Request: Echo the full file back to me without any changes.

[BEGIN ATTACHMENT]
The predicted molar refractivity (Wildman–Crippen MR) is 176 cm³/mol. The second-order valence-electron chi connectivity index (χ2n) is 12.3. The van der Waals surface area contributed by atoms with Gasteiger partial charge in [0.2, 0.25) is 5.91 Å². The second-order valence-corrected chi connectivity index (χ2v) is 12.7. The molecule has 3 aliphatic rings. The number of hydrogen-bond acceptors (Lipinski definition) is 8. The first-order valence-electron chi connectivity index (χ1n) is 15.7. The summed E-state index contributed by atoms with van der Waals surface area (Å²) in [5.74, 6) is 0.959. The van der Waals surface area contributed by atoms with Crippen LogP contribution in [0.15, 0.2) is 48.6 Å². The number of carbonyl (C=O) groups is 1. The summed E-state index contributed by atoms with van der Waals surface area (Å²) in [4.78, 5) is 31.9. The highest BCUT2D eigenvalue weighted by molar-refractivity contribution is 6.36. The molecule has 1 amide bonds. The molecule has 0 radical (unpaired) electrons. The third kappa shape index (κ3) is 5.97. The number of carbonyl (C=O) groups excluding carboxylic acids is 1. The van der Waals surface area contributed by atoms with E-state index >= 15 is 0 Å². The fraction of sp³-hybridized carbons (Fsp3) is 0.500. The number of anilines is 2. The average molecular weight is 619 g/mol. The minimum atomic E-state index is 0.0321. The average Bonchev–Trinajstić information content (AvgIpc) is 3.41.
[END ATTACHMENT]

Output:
The predicted molar refractivity (Wildman–Crippen MR) is 176 cm³/mol. The second-order valence-electron chi connectivity index (χ2n) is 12.3. The van der Waals surface area contributed by atoms with Gasteiger partial charge in [0.2, 0.25) is 5.91 Å². The second-order valence-corrected chi connectivity index (χ2v) is 12.7. The molecule has 3 aliphatic rings. The number of hydrogen-bond acceptors (Lipinski definition) is 8. The first-order valence-electron chi connectivity index (χ1n) is 15.7. The summed E-state index contributed by atoms with van der Waals surface area (Å²) in [5.74, 6) is 0.959. The van der Waals surface area contributed by atoms with Crippen LogP contribution in [0.15, 0.2) is 48.6 Å². The number of carbonyl (C=O) groups is 1. The summed E-state index contributed by atoms with van der Waals surface area (Å²) in [4.78, 5) is 31.9. The highest BCUT2D eigenvalue weighted by molar-refractivity contribution is 6.36. The molecule has 1 amide bonds. The molecule has 0 radical (unpaired) electrons. The third kappa shape index (κ3) is 5.97. The number of carbonyl (C=O) groups excluding carboxylic acids is 1. The van der Waals surface area contributed by atoms with E-state index >= 15 is 0 Å². The fraction of sp³-hybridized carbons (Fsp3) is 0.500. The number of anilines is 2. The average molecular weight is 619 g/mol. The minimum atomic E-state index is 0.0321. The average Bonchev–Trinajstić information content (AvgIpc) is 3.41.